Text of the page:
Vietnam travel tips: The little things I wish I knew in advance

Streets of Saigon, Vietnam

Streets of Saigon, Vietnam

As I travel home from a two-week jaunt around Vietnam, I've been thinking about all of the little things I wish I would have known ahead of time. Live and learn! I've compiled a list of some of those things here and, although they are reflective of my visit to Vietnam, I would think that a large majority are applicable to travel in most of Southeast Asia.


The Vietnamese are very kind.

They'll help you if they can, especially with directions. You just have to ask. I should have asked for help more often instead of insisting on being independent (and skeptical).

The Vietnamese language is a definite barrier.

Learning even basic phrases is difficult.

  • Vietnamese that speak English are largely limited to those in the tourism industry and even then the language grasp is minimal.
  • Plan on doing a combination of pointing and charades in many cases.
  • Numbers are a universal language. Open up the calculator app on your phone and punch them in when you are trying to verify or negotiate a price.

American standards of cleanliness do not apply.

Hair in your food? Stains on your sheets? Bugs in your room? Half-used bottle of shampoo and broken bar of soap in the bathroom? Gross, but it's just part of the experience.

Eco-friendliness is not top-of-mind. 

Pollution is dense. Most Vietnamese wear surgical-mask-like accessories over their noses and mouths for protection.

Asians spit in public. A lot.

Like the gross hawk-a-loogie kind of spit. 

Safety isn't just an afterthought; it's not a thought at all.

It is acceptable to ride 3-5 people (including toddlers) on a scooter or motorcycle while wearing shorts, flip flops, and no helmets. It is also acceptable to carry such items as large cabinets, fish tanks full of fish, and panes of glass on the back of your motorcycle or scooter.

The Vietnam War: it happened.

A United States Air Force plane on display in Saigon, Vietnam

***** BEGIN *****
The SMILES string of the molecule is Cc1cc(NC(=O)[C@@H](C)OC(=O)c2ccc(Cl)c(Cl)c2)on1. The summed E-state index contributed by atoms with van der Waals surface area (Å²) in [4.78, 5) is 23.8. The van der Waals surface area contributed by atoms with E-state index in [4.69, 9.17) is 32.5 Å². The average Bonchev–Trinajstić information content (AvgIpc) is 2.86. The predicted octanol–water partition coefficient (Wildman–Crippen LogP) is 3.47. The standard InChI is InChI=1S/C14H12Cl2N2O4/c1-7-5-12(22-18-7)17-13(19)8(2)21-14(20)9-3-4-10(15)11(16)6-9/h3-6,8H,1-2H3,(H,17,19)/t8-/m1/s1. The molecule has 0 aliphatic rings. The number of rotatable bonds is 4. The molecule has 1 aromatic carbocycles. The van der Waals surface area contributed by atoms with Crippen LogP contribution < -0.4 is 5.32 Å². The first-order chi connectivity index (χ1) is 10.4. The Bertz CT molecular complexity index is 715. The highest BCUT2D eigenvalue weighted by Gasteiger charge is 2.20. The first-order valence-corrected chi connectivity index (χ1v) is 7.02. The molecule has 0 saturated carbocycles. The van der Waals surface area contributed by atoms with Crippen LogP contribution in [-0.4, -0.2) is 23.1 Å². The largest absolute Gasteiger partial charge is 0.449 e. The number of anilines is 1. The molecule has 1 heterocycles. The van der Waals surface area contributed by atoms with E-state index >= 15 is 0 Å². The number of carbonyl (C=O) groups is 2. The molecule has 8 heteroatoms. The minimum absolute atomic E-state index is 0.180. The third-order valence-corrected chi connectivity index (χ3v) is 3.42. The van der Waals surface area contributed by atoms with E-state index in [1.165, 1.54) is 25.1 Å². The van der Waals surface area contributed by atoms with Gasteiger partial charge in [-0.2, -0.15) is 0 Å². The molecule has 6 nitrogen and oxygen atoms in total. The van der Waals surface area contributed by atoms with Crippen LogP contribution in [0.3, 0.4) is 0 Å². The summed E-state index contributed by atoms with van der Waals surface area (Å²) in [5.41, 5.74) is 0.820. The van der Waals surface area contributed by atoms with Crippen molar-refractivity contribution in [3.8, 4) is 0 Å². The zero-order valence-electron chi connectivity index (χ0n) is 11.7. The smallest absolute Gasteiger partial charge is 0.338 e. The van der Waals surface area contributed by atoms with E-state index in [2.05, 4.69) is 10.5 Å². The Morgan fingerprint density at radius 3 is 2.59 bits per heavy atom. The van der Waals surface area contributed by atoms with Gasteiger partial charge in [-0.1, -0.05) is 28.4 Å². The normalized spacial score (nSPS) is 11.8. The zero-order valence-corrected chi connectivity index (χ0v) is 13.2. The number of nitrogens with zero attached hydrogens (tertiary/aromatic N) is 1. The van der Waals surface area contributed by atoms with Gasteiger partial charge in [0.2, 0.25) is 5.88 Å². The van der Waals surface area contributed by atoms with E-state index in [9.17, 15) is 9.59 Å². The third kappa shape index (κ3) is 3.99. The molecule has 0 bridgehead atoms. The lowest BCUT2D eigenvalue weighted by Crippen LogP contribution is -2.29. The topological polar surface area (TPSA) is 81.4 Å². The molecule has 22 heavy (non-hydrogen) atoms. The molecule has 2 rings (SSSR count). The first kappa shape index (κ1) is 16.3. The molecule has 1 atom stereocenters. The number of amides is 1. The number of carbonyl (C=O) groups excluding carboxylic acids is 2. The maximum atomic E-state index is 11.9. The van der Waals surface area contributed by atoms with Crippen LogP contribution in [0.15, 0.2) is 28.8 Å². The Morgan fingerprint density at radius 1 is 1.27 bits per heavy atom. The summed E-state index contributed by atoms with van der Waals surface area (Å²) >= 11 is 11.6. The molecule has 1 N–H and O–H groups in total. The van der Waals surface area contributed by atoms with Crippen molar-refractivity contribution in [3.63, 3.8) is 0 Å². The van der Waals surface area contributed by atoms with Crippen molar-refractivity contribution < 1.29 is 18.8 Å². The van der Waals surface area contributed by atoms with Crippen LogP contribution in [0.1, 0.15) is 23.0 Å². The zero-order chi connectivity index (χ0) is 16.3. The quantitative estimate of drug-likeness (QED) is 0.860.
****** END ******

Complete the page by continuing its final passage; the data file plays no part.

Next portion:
A United States Air Force plane on display in Saigon, Vietnam

As individuals, no one seemed to judge us for being from the United States (always referred to as "America"). As a society, however, the decades-old hostilities are barely forgiven and certainly not forgotten. Captured U.S. military equipment is on display throughout the country and there is an entire museum dedicated to showcasing "American war crimes." 

Amenities and Conveniences

Bathrooms are a mixed bag.

Most establishments that cater to tourists have Western-style toilets but anywhere "authentic" has squatting toilets (aka a stinky hole in the ground).

  • Always carry toilet paper and hand sanitizer on your person (I knew this one already but it's worth mentioning).
  • A lot of times accessing the restroom requires you to walk through someone's kitchen or living area as many businesses double as the owners' home.
  • Tubs/showers are virtually non-existent. A shower head will stick out of a random wall and the entire bathroom will become the shower once the water is turned on. Hide the toilet paper!
  • Most places have hot water, but not all. For those that don't, I recommend the get-wet, turn-off-water, lather-up, turn-on-water, rinse-quickly method.
  • Some of our hotels offered shampoo, toothbrushes, toothpaste, and towels, but not all. Bring your own unless you plan to stay at high-end hotels.

WiFi is relatively ubiquitous.